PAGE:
Appropriately, New York City Dada was something of a "melting pot" of styles. The arrivals of Marcel Duchamp, Jean Crotti and Francis Picabia, in 1915, formed the nucleus of the Dadaists who would cheerfully avail themselves of the heavily industrialized United States' bounty of machines and other manufactured objects. The works of the three native Europeans, joined by Americans Man Ray, Alfred Stieglitz and Charles Sheeler, along with a host of other U.S. and emigré artists, ensure that the New York section of Dada concentrates on readymade objects, new technology (as with airbrushing) and graphic works reminiscent of mechanical drawing.
The first major museum exhibition in the United States to focus exclusively on the brief but hugely influential movement, Dada surveys the six principal cities in which its artists worked between 1916 and 1924. This exhibition represents nearly fifty artists in over 400 pieces including paintings, collage, photomontage, readymade constructions, photographs and printed matter.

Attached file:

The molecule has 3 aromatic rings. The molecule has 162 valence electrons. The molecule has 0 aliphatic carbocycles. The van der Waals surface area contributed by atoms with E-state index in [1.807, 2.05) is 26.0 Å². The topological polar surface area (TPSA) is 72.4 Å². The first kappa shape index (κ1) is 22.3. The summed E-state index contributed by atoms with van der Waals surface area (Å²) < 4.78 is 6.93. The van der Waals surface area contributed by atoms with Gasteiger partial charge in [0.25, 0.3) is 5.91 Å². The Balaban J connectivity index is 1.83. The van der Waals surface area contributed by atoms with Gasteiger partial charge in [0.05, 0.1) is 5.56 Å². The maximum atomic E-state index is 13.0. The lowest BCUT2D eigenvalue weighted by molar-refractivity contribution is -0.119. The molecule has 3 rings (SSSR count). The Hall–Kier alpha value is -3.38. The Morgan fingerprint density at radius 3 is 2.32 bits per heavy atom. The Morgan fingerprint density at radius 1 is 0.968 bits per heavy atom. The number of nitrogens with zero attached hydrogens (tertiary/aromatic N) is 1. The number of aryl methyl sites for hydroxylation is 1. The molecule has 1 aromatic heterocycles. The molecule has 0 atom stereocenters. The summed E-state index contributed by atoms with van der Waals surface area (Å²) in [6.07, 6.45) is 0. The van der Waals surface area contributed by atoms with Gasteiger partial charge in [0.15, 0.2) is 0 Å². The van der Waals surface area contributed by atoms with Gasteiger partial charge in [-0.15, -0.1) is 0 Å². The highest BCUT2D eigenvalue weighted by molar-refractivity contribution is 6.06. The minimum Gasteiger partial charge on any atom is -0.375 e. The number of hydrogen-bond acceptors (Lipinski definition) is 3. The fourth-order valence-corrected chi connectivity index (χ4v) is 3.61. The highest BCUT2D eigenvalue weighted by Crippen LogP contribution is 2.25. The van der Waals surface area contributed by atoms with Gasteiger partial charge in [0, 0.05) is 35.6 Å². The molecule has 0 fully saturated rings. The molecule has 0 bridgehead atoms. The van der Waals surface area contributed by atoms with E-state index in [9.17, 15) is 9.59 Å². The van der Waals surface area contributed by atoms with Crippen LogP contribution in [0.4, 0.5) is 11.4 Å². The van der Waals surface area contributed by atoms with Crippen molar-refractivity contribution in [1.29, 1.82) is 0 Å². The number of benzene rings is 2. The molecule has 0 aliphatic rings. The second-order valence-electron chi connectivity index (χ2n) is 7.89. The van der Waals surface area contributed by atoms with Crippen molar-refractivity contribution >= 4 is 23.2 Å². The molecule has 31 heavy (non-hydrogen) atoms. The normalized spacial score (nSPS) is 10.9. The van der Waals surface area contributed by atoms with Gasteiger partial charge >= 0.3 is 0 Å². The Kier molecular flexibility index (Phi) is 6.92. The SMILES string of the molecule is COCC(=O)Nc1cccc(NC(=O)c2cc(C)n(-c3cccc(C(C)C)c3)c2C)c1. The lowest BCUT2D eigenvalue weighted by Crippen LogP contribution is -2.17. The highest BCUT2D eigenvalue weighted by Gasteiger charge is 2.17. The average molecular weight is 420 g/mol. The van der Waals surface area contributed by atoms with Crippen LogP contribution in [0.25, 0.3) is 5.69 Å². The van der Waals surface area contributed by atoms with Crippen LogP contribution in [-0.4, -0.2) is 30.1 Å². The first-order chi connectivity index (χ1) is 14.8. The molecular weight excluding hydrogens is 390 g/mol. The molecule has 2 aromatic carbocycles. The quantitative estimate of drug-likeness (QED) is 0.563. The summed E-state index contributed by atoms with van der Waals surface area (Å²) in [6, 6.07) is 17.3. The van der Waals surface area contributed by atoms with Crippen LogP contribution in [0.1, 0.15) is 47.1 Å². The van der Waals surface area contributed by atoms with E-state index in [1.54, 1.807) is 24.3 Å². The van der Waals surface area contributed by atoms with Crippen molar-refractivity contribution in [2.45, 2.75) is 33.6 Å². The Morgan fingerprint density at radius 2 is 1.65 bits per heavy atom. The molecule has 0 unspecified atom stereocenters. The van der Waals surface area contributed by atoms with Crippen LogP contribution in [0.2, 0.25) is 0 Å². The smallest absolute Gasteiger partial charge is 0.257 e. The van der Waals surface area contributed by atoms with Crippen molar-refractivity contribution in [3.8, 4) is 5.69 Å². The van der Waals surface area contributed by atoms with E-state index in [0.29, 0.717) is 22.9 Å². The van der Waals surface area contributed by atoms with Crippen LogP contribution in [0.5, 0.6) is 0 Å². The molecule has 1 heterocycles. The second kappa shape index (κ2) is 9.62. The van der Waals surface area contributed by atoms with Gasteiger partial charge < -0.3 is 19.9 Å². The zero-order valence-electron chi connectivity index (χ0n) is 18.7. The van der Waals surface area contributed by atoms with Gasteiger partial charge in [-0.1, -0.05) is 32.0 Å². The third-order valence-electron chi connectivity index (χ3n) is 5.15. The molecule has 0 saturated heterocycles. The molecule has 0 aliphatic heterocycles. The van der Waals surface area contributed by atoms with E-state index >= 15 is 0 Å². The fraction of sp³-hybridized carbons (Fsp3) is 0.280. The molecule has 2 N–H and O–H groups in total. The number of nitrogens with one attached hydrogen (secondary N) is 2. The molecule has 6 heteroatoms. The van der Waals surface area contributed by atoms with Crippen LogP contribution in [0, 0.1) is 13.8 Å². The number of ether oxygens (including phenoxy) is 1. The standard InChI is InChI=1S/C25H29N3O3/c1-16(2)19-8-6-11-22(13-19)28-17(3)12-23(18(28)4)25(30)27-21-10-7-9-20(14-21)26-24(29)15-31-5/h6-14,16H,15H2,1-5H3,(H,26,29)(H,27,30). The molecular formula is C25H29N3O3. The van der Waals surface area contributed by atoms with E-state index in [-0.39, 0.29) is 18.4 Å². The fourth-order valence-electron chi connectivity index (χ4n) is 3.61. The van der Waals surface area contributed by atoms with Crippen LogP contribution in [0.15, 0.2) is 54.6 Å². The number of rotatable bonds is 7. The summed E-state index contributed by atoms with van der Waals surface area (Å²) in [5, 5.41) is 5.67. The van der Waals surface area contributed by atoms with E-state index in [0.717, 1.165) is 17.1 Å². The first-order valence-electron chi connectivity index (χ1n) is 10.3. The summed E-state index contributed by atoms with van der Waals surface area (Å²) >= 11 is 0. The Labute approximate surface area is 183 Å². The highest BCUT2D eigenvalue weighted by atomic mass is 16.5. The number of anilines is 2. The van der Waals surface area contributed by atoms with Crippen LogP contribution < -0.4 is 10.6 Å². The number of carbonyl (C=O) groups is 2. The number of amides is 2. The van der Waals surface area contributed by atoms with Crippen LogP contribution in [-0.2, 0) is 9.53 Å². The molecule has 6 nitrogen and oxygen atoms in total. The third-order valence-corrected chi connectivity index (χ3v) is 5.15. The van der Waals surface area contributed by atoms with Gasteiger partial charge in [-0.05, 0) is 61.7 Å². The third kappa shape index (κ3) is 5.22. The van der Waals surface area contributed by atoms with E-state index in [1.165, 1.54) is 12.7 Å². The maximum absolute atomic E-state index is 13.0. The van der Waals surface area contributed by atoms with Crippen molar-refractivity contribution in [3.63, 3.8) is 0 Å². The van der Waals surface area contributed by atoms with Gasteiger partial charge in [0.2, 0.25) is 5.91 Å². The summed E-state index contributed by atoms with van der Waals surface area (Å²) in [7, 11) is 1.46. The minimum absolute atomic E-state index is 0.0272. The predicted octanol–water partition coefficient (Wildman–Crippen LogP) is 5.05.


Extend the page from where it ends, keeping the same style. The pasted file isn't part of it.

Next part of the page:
The Museum of Modern Art, New York is the third and final venue for Dada, seen previously at the National Gallery of Art in Washington, D.C., from February 19 to May 14, 2006 and in its first, slightly variational form at the Centre Pompidou, Paris, from October 5, 2005 to January 9, 2006.
"Dada" is on view from June 18 through September 11, 2006 at the Museum of Modern Art, 11 West 53 Street, New York, NY 10019-5497 (Telephone: 212.708.9400; Website). The museum is open Wednesdays through Mondays from 10:30 AM to 5:30 PM; Fridays from 10:30 AM to 8:00 PM. It is closed on Tuesdays. Admission to MoMA is $20 for adults; $16 for seniors, 65 and over with I.D.; $12 for full-time students with current I.D.; and free for members and children ages 16 and under. Target Free Friday Nights occur from 4:00-8:00 PM.
Full Image Caption:
Francis Picabia (French, 1879-1953)
Reverence (Révérence), 1915
Oil and metallic paint on board
39 1/4 x 39 1/4 in. (99.7 x 99.7 cm)
The Baltimore Museum of Art
Bequest of Saidie A. May
© 2006 Francis Picabia / Artists Rights Society (ARS), New York / ADAGP, Paris